FIRST TIME HOMEBUYERS PART 6: BEFORE THE CLOSING

This is the sixth installment of our 7 part series attempting to familiarize first time homebuyers with the real estate purchase process. Even if you are not a first time homebuyer, and have purchased or sold a home before, you may find this series an informative refresher.


In the last five articles on purchasing your new home, we discussed the various professionals with which you will work, the roles they will play to help you get to contract, some of the due diligence steps you will want to take before executing the contract, and the contract itself. In this article, we will be discussing the process which takes place after the contract is signed, but before the closing.


After the contract is signed, your attorney will order a title report. The title report will be a thorough, exhaustive document on history of the property and the persons involved in the transaction. It will involve a search of the county’s records for all interests in that property and all transactions associated with it, a description of the title, a review of the bankruptcy history of persons related to the transaction, tax records, and other information which the various parties to the transaction will need, as will the title insurance carrier, to complete the sale. The title company is one of the most important entities involved in the transaction, and the buyer, seller and bank look to the title company to determine if the title is in good condition for closing.


Commitment letter


By a deadline specified in the contract, the purchaser must obtain a mortgage commitment letter. A commitment letter is one of the most important documents after the contract is executed. Most contracts require that the commitment letter be obtained within 30 days. Failure to obtain the letter may scuttle the deal. Failure to notify the seller within the prescribed time frame may result in some painful financial consequences as well. Therefore, pay careful attention to the mortgage commitment contingency deadline, and work diligently with your bank to obtain the commitment letter.


The commitment letter may contain certain caveats, reservations and exclusions. These exclusions are some of the reasons why it is so important to obtain an extremely thorough and reliable pre-contract inspection. A thorough inspection will help you avoid certain headaches that can be caused by an exclusion.


Title


As discussed earlier, your attorney will work with the title search company to obtain a written title report. There may be issues of title that must be resolved prior to the closing. This could involve anything from open permits, clarification of identity of the parties the to contract, or any other issue which could affect the legal marketability of the title. The parties will each work to resolve any outstanding issues for which they are responsible prior to the closing date.


Cleared for Closing


Once the title issues are resolved, it is often up to the lender to determine when the file is ready for closing. The contract will have a closing date identified in it. Under most circumstances, this closing date is an “on or about” date. The actual closing typically does not take place on this date, although the parties all work diligently to try and achieve the contract closing date.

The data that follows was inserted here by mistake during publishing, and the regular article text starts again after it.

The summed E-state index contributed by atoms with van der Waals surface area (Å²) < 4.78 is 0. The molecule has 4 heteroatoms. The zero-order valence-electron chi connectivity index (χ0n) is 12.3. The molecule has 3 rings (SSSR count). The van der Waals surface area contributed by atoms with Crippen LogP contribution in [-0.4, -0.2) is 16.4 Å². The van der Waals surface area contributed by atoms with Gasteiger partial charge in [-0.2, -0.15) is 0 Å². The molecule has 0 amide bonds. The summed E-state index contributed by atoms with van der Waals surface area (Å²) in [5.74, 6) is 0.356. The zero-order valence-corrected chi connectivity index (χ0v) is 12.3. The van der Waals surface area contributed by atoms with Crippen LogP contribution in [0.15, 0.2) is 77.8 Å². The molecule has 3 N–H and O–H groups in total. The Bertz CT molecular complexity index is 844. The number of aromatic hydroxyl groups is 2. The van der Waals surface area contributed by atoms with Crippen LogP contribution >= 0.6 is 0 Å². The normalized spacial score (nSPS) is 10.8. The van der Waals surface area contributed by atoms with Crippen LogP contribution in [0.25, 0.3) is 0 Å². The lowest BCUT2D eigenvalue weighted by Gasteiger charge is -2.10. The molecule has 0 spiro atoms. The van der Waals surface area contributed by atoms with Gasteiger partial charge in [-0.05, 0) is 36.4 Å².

The primary reason for this is that, typically, the lender determines the true date of closing based upon the lender’s level of satisfaction that the title is in condition to close. While you are waiting for the bank to clear you to close, during the time between contract and closing, the lender will conduct an appraisal. They lender may also have additional questions for you, and you should maintain an open line of communication and respond to your lender quickly. Once the appraisal is complete, the lender is satisfied with the state of the property, and the lender is satisfied with the security interest which guarantees the mortgage , the lender will clear the purchaser to close. At this point, the parties will negotiate a final closing date, the seller will obtain a final meter reading, and the attorneys will exchange documents with instructions on what checks the lender and the purchaser should bring to the closing.


Our office would love to be part of this fantastic step, and to help guide you through one of the most important steps you can take to secure a bright future for you and your family. If you would like to discuss a potential home purchase, don’t hesitate to call us. You can reach us by phone by navigating to our contacts page, or by calling us a (914) 214 9032 or (718) 614 8739.


Here are some helpful links which you may find informative as you work to get to the closing table:


The Consumer Financial Protection Bureau (CFPB)

New York State Department of Financial Services - Lenders

State of New York Mortgage Agency

The Appraisal Foundation


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